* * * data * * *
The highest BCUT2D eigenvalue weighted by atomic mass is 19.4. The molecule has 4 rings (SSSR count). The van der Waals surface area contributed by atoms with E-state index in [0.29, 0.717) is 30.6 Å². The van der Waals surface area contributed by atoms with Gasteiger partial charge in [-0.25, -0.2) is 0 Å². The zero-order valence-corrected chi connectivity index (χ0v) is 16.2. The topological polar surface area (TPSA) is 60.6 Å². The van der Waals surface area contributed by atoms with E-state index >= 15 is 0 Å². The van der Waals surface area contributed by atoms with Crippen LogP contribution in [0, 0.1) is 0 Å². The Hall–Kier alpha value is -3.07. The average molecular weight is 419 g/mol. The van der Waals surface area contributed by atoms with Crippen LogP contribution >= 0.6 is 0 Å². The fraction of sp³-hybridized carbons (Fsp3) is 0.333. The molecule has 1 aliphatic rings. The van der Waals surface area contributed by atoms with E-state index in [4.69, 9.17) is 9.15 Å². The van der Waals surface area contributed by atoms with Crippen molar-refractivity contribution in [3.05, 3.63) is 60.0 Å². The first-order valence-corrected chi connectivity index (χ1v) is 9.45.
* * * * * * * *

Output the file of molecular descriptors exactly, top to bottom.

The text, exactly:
The highest BCUT2D eigenvalue weighted by atomic mass is 19.4. The molecule has 4 rings (SSSR count). The van der Waals surface area contributed by atoms with E-state index in [0.29, 0.717) is 30.6 Å². The van der Waals surface area contributed by atoms with Gasteiger partial charge in [-0.25, -0.2) is 0 Å². The zero-order valence-corrected chi connectivity index (χ0v) is 16.2. The topological polar surface area (TPSA) is 60.6 Å². The van der Waals surface area contributed by atoms with E-state index >= 15 is 0 Å². The van der Waals surface area contributed by atoms with Crippen LogP contribution in [0, 0.1) is 0 Å². The Hall–Kier alpha value is -3.07. The average molecular weight is 419 g/mol. The van der Waals surface area contributed by atoms with Crippen LogP contribution >= 0.6 is 0 Å². The fraction of sp³-hybridized carbons (Fsp3) is 0.333. The molecule has 1 aliphatic rings. The van der Waals surface area contributed by atoms with E-state index in [4.69, 9.17) is 9.15 Å². The van der Waals surface area contributed by atoms with Crippen molar-refractivity contribution in [3.05, 3.63) is 60.0 Å². The first-order valence-corrected chi connectivity index (χ1v) is 9.45.